I first met Sumit in Delhi last summer. It was a small meetup of my Inner Circle members who I was helping online to grow their businesses. It was our first physical meetup, and I was not expecting many members. Four people showed up, and we settled in over a coffee at Connaught Place.
We spoke about business growth, the startup culture, need for VC funding, and bootstrapped businesses. I don’t remember the exact point in our conversation when Sumit started sharing his entrepreneurial journey. He had started a blog, trumpexcel.com, while working as a marketing manager at IBM in 2013. The blog was about using Microsoft Excel efficiently – simple things such as formulas, data entry, and templates.
When he wrote his first article and shared it online, the first comment he got was – “Really, you found that worth sharing?” Demotivated, he considered deleting the post, but decided that the person who had commented was not the right one to take feedback from.
So, he persisted.
Rather than deleting his first article, he started writing more. Not very advanced stuff, but simple things about using MS Excel. Apart from sharing his posts with his colleagues, he started sharing them on social media, where people sought help with MS Excel.
And voila – Sumit’s blog was noticed by Microsoft, and he was recognised as a ‘Most Valuable Professional’ (MVP) in Excel by Microsoft in 2014. Microsoft gives this title to a select few individuals for their outstanding contribution. Today, Sumit is the only Excel MVP in India.
Sumit’s story left us speechless, and I kept thinking why had I, a software engineer for seven years, not thought of this idea. Excel files and meeting reports were a big worry for me, but they became an opportunity for Sumit. My question to Sumit was obvious – “How much do you make from your blog?”
“Between $3000 and $4000 per month,” he replied.
“And how much does Microsoft pay?” Sumit’s answer, “Zero!”
With no financial support from Microsoft, Sumit was earning more than $3000 per month from his blog. Sharing his story, Sumit says that for the first one-and-a-half years, he didn’t make any money. During this time, however, he garnered a social media following and subscribers.
Things started to change when Sumit launched his online course in November 2014. It did well, giving him the confidence to think of this blog as a potential business. In January 2015, he resigned from IBM to work on his blog and online courses full-time.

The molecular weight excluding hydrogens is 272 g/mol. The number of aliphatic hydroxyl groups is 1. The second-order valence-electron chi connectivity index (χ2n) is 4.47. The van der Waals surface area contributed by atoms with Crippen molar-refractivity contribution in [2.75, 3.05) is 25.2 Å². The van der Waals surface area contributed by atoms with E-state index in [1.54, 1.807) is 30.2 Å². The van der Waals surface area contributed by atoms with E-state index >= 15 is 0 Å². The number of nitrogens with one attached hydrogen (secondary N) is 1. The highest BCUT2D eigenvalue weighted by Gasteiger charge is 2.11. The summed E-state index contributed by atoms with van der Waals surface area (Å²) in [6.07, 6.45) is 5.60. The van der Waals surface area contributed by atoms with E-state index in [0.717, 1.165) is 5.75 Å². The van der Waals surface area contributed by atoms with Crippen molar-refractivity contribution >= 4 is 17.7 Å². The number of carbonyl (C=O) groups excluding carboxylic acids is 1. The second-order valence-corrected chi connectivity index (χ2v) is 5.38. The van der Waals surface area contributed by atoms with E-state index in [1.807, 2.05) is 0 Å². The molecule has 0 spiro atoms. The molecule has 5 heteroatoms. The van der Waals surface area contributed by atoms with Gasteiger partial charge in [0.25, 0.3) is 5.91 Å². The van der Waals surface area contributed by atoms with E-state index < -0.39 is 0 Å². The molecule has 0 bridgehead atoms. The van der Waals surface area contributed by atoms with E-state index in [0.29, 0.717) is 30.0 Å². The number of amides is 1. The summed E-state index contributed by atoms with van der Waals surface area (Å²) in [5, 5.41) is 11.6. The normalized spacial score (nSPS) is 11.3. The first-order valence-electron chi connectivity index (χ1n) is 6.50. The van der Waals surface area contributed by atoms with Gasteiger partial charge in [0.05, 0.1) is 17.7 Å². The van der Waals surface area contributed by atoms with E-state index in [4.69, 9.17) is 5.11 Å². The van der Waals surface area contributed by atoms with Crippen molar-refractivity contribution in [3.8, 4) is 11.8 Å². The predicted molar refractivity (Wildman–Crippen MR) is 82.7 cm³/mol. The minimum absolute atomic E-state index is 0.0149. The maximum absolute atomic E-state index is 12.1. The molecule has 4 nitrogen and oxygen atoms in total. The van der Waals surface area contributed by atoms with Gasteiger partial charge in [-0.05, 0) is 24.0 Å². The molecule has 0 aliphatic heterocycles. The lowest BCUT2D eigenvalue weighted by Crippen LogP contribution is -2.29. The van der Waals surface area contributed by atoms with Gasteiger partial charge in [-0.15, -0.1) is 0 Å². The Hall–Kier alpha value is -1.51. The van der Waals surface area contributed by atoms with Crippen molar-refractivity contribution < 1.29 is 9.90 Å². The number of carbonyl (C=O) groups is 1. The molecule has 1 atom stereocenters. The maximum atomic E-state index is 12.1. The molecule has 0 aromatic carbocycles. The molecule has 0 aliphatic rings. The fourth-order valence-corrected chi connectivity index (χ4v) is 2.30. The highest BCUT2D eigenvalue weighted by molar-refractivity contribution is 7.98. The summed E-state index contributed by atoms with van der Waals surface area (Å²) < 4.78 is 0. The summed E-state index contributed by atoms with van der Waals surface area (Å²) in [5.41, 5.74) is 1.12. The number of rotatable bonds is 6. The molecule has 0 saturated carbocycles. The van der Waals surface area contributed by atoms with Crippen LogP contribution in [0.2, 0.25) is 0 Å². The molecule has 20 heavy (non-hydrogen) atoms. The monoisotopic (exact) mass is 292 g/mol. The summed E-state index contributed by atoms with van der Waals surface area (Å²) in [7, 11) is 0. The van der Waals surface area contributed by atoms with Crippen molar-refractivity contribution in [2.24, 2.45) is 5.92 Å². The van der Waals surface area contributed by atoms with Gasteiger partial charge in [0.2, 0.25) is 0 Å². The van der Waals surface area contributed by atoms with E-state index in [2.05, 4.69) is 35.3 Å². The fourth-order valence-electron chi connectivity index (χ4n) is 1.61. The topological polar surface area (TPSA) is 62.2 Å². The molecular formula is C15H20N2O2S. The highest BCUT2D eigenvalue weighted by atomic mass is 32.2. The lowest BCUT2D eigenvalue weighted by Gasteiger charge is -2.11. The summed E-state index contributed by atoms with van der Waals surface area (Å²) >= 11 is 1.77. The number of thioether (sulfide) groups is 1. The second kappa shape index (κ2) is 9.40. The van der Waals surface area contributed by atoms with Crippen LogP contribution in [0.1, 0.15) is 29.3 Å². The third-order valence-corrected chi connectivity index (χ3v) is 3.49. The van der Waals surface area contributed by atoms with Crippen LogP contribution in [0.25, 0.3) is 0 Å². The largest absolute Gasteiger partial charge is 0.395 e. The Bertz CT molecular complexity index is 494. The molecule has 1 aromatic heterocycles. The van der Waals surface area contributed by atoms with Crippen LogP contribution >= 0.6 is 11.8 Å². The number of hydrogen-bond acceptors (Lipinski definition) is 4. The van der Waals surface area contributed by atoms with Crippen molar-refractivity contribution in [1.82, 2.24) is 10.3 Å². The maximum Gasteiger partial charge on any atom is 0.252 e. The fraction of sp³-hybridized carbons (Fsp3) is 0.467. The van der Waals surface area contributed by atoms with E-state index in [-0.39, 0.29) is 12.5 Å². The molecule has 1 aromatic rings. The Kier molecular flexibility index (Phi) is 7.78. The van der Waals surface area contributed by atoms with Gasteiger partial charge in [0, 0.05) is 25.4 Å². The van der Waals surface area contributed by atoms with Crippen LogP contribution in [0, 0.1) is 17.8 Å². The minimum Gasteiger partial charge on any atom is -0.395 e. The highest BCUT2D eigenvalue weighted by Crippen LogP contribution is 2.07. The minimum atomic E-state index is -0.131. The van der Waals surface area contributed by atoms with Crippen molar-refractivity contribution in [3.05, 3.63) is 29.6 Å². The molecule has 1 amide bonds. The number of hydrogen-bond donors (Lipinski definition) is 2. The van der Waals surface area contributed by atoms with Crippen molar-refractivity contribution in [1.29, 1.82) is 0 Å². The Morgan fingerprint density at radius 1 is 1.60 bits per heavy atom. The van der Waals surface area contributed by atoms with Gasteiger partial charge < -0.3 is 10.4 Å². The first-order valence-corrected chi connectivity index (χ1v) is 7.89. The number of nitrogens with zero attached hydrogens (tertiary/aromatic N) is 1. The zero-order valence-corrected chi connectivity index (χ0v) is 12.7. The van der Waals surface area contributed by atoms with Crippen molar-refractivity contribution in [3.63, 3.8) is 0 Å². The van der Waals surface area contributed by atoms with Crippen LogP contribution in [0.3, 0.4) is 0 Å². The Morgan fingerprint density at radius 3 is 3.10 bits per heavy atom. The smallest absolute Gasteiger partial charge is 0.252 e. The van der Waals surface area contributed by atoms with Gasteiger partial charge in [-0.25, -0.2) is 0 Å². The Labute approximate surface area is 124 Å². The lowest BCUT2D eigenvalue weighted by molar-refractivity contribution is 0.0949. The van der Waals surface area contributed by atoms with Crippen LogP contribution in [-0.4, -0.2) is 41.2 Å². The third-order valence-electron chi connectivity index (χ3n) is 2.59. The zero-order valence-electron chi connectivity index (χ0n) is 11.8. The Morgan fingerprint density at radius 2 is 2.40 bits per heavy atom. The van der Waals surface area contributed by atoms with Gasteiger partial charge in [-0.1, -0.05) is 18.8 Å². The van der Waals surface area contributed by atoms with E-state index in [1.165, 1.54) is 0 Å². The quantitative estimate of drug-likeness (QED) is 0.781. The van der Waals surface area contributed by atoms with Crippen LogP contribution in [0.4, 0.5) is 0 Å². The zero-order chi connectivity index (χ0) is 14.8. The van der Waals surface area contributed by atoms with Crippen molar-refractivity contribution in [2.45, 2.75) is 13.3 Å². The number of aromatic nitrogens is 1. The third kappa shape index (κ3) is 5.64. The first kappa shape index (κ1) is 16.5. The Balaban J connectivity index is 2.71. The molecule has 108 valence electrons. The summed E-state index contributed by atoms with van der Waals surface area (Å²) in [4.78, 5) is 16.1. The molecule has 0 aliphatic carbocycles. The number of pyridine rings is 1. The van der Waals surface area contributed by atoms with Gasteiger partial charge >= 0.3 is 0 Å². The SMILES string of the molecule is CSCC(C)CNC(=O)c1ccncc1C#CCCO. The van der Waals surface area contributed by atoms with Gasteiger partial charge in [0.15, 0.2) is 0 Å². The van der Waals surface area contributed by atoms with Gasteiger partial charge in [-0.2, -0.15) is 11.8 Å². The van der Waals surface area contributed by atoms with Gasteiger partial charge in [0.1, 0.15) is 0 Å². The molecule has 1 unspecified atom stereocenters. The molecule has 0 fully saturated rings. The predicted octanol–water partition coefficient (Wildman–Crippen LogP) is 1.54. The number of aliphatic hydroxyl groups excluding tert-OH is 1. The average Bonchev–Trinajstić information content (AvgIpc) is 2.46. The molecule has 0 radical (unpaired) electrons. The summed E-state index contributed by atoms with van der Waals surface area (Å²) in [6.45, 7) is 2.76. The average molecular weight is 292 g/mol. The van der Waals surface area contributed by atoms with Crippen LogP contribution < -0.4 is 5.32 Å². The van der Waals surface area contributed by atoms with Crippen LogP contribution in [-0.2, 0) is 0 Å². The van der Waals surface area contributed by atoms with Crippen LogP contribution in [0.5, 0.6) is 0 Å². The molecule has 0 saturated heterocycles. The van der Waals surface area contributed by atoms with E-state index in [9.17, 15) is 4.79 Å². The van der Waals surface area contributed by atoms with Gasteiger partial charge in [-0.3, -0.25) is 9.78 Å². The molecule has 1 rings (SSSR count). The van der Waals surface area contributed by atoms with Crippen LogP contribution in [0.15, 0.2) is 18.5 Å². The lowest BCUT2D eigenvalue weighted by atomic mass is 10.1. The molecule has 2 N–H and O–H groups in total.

Since then, he has launched four online courses. Sumit has also explored other channels to monetise his blog, such as display advertisements and affiliate marketing. Deeper discussions on his business model revealed one can earn good money from something as simple as a blog from various sources like adsense, affiliate marketing, consulting and selling e-books and courses.
Sumit’s blog has been growing steadily, and gets more than 450,000 page views a month. He plans to continue to create high-quality content and videos, and capitalise on it. Also, instead of creating new courses, he plans to capitalise on existing courses, and get more students.
His focus now is to build an engaged email subscriber list so he can sell more courses through it. He has also partnered with other Excel experts, and will offer their courses to his mailing list and generate income as an affiliate.
Apart from this, Sumit is also experimenting with affiliate tools that can be used by Excel users, and making money with one such tool.
Sumit’s story shows anyone can start small, and be successful without depending on funding from a VC. Most of us, though, are so obsessed about funding that we forgot that real businesses thrive on profits, not funding.
Blogging is not the only way to be successful. Last year, I shared 100 business ideas that can be started without VC funding. I have lots of stories to share with you. Every week, I will bring a new and interesting case study.
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